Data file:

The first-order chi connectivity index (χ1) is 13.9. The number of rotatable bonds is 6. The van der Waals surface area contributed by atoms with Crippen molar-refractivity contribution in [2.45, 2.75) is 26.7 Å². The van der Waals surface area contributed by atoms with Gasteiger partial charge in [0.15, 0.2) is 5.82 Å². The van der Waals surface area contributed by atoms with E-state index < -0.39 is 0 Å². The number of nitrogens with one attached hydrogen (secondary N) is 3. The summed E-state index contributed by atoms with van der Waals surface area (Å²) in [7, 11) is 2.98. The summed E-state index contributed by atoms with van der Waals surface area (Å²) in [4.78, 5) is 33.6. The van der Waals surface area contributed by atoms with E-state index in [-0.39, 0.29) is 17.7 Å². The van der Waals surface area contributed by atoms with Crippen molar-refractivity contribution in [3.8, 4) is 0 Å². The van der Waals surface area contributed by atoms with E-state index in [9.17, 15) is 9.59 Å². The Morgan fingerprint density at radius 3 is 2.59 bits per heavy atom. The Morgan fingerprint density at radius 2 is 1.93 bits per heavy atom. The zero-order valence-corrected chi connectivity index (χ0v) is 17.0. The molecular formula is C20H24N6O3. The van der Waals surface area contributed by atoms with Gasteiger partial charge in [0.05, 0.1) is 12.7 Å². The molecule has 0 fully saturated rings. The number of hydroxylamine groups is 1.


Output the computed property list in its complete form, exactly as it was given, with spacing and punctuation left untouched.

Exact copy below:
The first-order chi connectivity index (χ1) is 13.9. The number of rotatable bonds is 6. The van der Waals surface area contributed by atoms with Crippen molar-refractivity contribution in [2.45, 2.75) is 26.7 Å². The van der Waals surface area contributed by atoms with Gasteiger partial charge in [0.15, 0.2) is 5.82 Å². The van der Waals surface area contributed by atoms with E-state index < -0.39 is 0 Å². The number of nitrogens with one attached hydrogen (secondary N) is 3. The summed E-state index contributed by atoms with van der Waals surface area (Å²) in [7, 11) is 2.98. The summed E-state index contributed by atoms with van der Waals surface area (Å²) in [4.78, 5) is 33.6. The van der Waals surface area contributed by atoms with E-state index in [-0.39, 0.29) is 17.7 Å². The van der Waals surface area contributed by atoms with Crippen molar-refractivity contribution in [3.8, 4) is 0 Å². The van der Waals surface area contributed by atoms with E-state index in [9.17, 15) is 9.59 Å². The Morgan fingerprint density at radius 3 is 2.59 bits per heavy atom. The Morgan fingerprint density at radius 2 is 1.93 bits per heavy atom. The zero-order valence-corrected chi connectivity index (χ0v) is 17.0. The molecular formula is C20H24N6O3. The van der Waals surface area contributed by atoms with Gasteiger partial charge in [0.05, 0.1) is 12.7 Å². The molecule has 0 fully saturated rings. The number of hydroxylamine groups is 1.